The secondary plant cell wall, which is often deposited inside the primary cell wall as a cell matures, sometimes has a composition nearly identical to that of the earlier-developed wall. More commonly, however, additional substances, especially lignin, are found in the secondary wall. Lignin is the general name for a group of polymers of aromatic alcohols that are hard and impart considerable strength to the structure of the secondary wall. Lignin is what provides the favorable characteristics of wood to the fiber cells of woody tissues and is also common in the secondary walls of xylem vessels, which are central in providing structural support to plants. Lignin also makes plant cell walls less vulnerable to attack by fungi or bacteria, as do cutin, suberin, and other waxy materials that are sometimes found in plant cell walls.
A specialized region associated with the cell walls of plants, and sometimes considered an additional component of them, is the middle lamella (see Figure 1). Rich in pectins, the middle lamella is shared by neighboring cells and cements them firmly together. Positioned in such a manner, cells are able to communicate with one another and share their contents through special conduits. Termed plasmodesmata, these small passages penetrate the middle lamella as well as the primary and secondary cell walls, providing pathways for transporting cytoplasmic molecules from one cell to another.

cell wall-(plant cells only): Plant cells have a rigid, protective cell wall made up of polysaccharides. In higher plant cells, that polysaccharide is usually cellulose. The cell wall provides and maintains the shape of these cells and serves as a protective barrier. Fluid collects in the plant cell vacuole and pushes out against the cell wall. This turgor pressure is responsible for the crispness of fresh vegetables.

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Cell Wall - What's it for?

Cell wall diagram
Cell wall diagram
While cell membranes might be around every cell, cell walls made of cellulose are only found around plant cells. Cell walls are made of specialized sugars called cellulose. Cellulose provides a protected framework for a plant cell to survive. It's like taking a water balloon and putting it in a cardboard box. The balloon is protected from the outside world. Cellulose is called a structural carbohydrate (complex sugar) because it is used in protection and support.

Cell walls also help a plant keep its shape. While they do protect the cells, cell walls and cellulose also allow plants to grow to great heights. While you have a skeleton to hold you up, a 100-foot tall redwood tree does not. It uses the strong cell walls to maintain its shape. For smaller plants, cell walls are slightly elastic. Wind can push them over and then they bounce back. Big redwoods need strength in high winds and sway very little (except at the top).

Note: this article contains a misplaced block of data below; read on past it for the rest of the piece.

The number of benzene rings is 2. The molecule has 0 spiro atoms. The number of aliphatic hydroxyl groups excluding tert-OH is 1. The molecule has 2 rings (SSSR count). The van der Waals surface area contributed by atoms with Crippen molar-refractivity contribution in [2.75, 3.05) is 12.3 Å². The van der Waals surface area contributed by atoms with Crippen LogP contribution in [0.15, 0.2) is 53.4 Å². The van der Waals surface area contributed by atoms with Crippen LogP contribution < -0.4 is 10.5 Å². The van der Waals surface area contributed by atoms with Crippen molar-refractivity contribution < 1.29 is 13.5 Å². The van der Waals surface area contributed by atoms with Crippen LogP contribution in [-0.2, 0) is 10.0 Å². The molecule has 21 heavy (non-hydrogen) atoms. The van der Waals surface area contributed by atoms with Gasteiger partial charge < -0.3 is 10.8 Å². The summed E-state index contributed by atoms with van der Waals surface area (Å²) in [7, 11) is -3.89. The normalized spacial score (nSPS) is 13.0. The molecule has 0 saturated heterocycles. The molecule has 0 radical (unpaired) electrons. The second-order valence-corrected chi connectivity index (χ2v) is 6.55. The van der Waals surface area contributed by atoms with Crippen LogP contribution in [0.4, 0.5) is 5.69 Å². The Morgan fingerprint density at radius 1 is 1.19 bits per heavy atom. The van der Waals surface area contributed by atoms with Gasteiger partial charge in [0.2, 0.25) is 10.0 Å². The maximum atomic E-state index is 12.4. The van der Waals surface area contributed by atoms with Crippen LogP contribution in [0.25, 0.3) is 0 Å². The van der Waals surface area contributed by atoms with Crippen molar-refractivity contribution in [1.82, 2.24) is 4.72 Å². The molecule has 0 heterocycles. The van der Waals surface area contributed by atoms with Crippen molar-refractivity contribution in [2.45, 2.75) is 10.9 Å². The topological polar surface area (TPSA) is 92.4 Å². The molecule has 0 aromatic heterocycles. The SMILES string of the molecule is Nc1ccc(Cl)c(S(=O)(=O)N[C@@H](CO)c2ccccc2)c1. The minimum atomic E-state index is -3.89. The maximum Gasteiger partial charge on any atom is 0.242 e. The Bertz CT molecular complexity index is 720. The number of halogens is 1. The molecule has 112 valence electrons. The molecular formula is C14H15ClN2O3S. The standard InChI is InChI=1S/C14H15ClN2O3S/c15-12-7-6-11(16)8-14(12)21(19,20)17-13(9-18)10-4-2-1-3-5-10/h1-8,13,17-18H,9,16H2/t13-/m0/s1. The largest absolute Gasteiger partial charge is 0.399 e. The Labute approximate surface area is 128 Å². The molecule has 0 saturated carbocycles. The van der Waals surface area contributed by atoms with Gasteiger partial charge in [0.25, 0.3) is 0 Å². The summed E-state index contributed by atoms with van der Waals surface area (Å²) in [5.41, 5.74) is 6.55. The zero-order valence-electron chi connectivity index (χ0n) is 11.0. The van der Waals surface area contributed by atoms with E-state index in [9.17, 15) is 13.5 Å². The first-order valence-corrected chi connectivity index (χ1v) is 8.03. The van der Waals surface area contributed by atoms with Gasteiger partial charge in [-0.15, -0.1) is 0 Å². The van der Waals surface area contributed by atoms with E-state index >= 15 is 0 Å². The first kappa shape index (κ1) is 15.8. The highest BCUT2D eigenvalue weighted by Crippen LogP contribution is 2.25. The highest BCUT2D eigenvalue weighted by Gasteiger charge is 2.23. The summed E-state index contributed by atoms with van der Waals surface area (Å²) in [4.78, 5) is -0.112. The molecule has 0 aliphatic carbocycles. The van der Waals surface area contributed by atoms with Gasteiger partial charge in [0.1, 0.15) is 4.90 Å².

Another Hole in the Wall

Holes in the cell wall
Holes in the cell wall
A cell wall is not a fortress around the delicate plant cell. There are small holes in the wall that let nutrients, waste, and ions pass through. Those holes are called plasmodesmata. These holes have a problem: water can also be lost. But even when the plant cell loses water, the basic shape is maintained by the cell walls. So if a plant is drooping because it needs water, it can recover when water is added. It will look just the same as when it started.

More Than Walls in Plants

You may hear about cell walls in other areas of biology. Bacteria also have a structure called a cell wall. Fungi and some ptotozoa also have cell walls. They are not the same. Only plant cell walls are made out of cellulose. The other walls might be made from proteins or a substance called chitin. They all serve the same purpose of protecting and maintaining structure, but they are very different molecules. websitee :)
Plant cells are usually enclosed by a more or less rigid cell wall containing cellulose. Only a few algae as well as some protists and endosperm cells have no cell wall. Some algal groups contain other structural substances than cellulose. The structure of cell walls could well be compared to that of reinforced concrete: the scaffolding substance, cellulose in plants, iron in concrete is embedded in an amorphous ground substance, the matrix.
The cell wall has a number of functions: it lends the cell stability, it determines its shape, influences its development, protects the cell against pathogens (viruses, bacteria, fungi, etc.) and counterbalances the osmotic pressure. The cell wall of elongating cells is still elastic, a property that is lost in fully differentiated cells. It is therefore distinguished between a primary and a secondary wall.
The **primary cell wall** is laid out during the first division of the cell. It develops normally between the two daughter cells during early telophase.
The early stage of the new cell wall is the cell plate, a lamella-like structure in the former equatorial plane of the mitotic apparatus. Electron microscopic studies show that it develops by fusion of numerous vesicles. The plate grows centrifugally until it reaches the longitudinal lateral walls of the mother cell. Electron dense material is deposited at both its sides. The thus developing structure is called the phragmoplast. It is the immediate precursor of the primary wall.
The at first still elastic and flexible secondary wall develops by successive encrustation and deposition of cellulose fibrils and other components as soon as the cell has stopped growth. While the primary wall structure is the same in nearly all cell types and species, are cell type and species-specific differences typical for the secondary cell wall.
In order to understand the cell wall properties have its chemical and physical structures to be understood. Among them are:
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the structure of cellulose,
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the significance and structure of matrix polysaccharides,
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the significance and meaning of polymers of other classes of substances (like lignin and glycoproteins),